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Front. Public Health, 17 August 2021
Sec. Infectious Diseases – Surveillance, Prevention and Treatment
This article is part of the Research Topic Epidemiological Changes under the COVID-19 Pandemic: Burden of Diseases and Health Care Outcomes View all 8 articles

Disability-Adjusted Life Years for the COVID-19 Pandemic in the Mexican Population

  • 1Hospital Infantil de México Federico Gómez, Centro de Estudios Económicos y Sociales en Salud, Ciudad de México, Mexico
  • 2Hospital Infantil de México Federico Gómez, Unidad de Investigación de Medicina Basada en Evidencia, Ciudad de México, Mexico
  • 3Instituto Nacional de Geriatría, Dirección de Investigación, Ciudad de México, Mexico
  • 4Instituto Mexicano del Seguro Social, Centro Médico Nacional Siglo XXI, Unidad de Investigación en Epidemiología y Servicios de Salud, Área de Envejecimiento, Ciudad de México, Mexico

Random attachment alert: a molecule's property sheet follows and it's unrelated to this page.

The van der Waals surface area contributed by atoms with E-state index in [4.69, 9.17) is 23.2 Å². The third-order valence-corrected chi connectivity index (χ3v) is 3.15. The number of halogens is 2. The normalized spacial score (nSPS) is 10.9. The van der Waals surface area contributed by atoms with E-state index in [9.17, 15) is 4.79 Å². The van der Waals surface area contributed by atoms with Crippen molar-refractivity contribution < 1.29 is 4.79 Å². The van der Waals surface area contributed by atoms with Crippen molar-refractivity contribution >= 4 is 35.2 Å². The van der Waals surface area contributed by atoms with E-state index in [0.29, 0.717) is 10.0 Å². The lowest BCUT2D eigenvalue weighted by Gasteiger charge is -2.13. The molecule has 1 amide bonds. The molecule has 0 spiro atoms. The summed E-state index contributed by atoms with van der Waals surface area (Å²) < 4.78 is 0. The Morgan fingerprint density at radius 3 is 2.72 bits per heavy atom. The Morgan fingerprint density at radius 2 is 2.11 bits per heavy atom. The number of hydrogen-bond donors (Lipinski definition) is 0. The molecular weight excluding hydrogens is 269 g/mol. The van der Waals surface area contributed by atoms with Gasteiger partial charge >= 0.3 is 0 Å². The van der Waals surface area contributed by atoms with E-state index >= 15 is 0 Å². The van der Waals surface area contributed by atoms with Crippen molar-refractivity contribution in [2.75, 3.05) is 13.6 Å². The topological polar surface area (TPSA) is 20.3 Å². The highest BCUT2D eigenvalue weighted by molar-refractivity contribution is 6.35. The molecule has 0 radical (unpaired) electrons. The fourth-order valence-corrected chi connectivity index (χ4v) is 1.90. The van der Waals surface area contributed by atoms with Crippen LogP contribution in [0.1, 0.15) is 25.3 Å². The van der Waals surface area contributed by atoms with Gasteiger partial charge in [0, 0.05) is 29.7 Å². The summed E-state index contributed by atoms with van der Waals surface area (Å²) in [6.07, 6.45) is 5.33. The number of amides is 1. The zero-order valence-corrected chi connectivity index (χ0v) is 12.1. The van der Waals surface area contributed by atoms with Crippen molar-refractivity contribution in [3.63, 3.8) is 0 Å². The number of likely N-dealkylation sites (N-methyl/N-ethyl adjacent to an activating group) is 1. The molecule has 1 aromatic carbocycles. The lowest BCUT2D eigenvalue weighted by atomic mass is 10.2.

Mexico is one of the countries most affected by the COVID-19 disease. Although there is vast information on the disease, there still are unknown data on the societal and economic cost of the pandemic. To estimate this impact, the disability-adjusted life years (DALYs) can be a useful tool.

Objective: To assess the DALYs due to COVID-19 in Mexico.

Methods: We used the data released by the Mexican Ministry of Health to estimate the DALYs by the sum of the years of life lived with disability (YLDs) and the years of life lost (YLLs).